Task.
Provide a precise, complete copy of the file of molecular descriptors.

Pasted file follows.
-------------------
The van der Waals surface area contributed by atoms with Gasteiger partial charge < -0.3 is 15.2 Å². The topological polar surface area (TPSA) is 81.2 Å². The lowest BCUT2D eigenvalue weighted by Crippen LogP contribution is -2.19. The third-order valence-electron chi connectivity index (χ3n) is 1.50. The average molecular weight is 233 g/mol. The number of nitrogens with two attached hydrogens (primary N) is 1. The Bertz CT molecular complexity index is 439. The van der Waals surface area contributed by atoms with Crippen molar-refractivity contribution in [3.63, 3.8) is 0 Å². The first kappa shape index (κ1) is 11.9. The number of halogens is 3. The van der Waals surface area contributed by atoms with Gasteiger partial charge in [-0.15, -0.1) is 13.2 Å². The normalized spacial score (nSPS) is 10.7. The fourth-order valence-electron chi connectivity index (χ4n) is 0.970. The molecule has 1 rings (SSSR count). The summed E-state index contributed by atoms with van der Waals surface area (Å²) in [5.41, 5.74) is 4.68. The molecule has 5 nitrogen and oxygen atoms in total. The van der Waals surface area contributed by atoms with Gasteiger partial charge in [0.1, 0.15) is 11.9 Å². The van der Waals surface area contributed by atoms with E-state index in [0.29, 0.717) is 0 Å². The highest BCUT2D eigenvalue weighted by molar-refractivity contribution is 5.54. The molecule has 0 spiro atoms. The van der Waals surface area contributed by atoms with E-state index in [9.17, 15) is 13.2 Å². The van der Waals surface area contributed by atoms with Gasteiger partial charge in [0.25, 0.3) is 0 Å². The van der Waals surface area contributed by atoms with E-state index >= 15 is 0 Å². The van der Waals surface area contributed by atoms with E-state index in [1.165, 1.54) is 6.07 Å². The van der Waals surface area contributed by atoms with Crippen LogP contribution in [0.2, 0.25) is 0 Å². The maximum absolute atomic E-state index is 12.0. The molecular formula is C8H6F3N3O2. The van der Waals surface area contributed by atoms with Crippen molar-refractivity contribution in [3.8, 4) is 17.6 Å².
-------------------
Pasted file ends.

The van der Waals surface area contributed by atoms with Gasteiger partial charge < -0.3 is 15.2 Å². The topological polar surface area (TPSA) is 81.2 Å². The lowest BCUT2D eigenvalue weighted by Crippen LogP contribution is -2.19. The third-order valence-electron chi connectivity index (χ3n) is 1.50. The average molecular weight is 233 g/mol. The number of nitrogens with two attached hydrogens (primary N) is 1. The Bertz CT molecular complexity index is 439. The van der Waals surface area contributed by atoms with Crippen molar-refractivity contribution in [3.63, 3.8) is 0 Å². The first kappa shape index (κ1) is 11.9. The number of halogens is 3. The van der Waals surface area contributed by atoms with Gasteiger partial charge in [-0.15, -0.1) is 13.2 Å². The normalized spacial score (nSPS) is 10.7. The fourth-order valence-electron chi connectivity index (χ4n) is 0.970. The molecule has 1 rings (SSSR count). The summed E-state index contributed by atoms with van der Waals surface area (Å²) in [5.41, 5.74) is 4.68. The molecule has 5 nitrogen and oxygen atoms in total. The van der Waals surface area contributed by atoms with Gasteiger partial charge in [0.1, 0.15) is 11.9 Å². The van der Waals surface area contributed by atoms with E-state index in [0.29, 0.717) is 0 Å². The highest BCUT2D eigenvalue weighted by molar-refractivity contribution is 5.54. The molecule has 0 spiro atoms. The van der Waals surface area contributed by atoms with E-state index in [9.17, 15) is 13.2 Å². The van der Waals surface area contributed by atoms with Gasteiger partial charge in [0.25, 0.3) is 0 Å². The van der Waals surface area contributed by atoms with E-state index >= 15 is 0 Å². The van der Waals surface area contributed by atoms with E-state index in [1.165, 1.54) is 6.07 Å². The van der Waals surface area contributed by atoms with Crippen LogP contribution in [0.2, 0.25) is 0 Å². The maximum absolute atomic E-state index is 12.0. The molecular formula is C8H6F3N3O2. The van der Waals surface area contributed by atoms with Crippen molar-refractivity contribution in [3.8, 4) is 17.6 Å².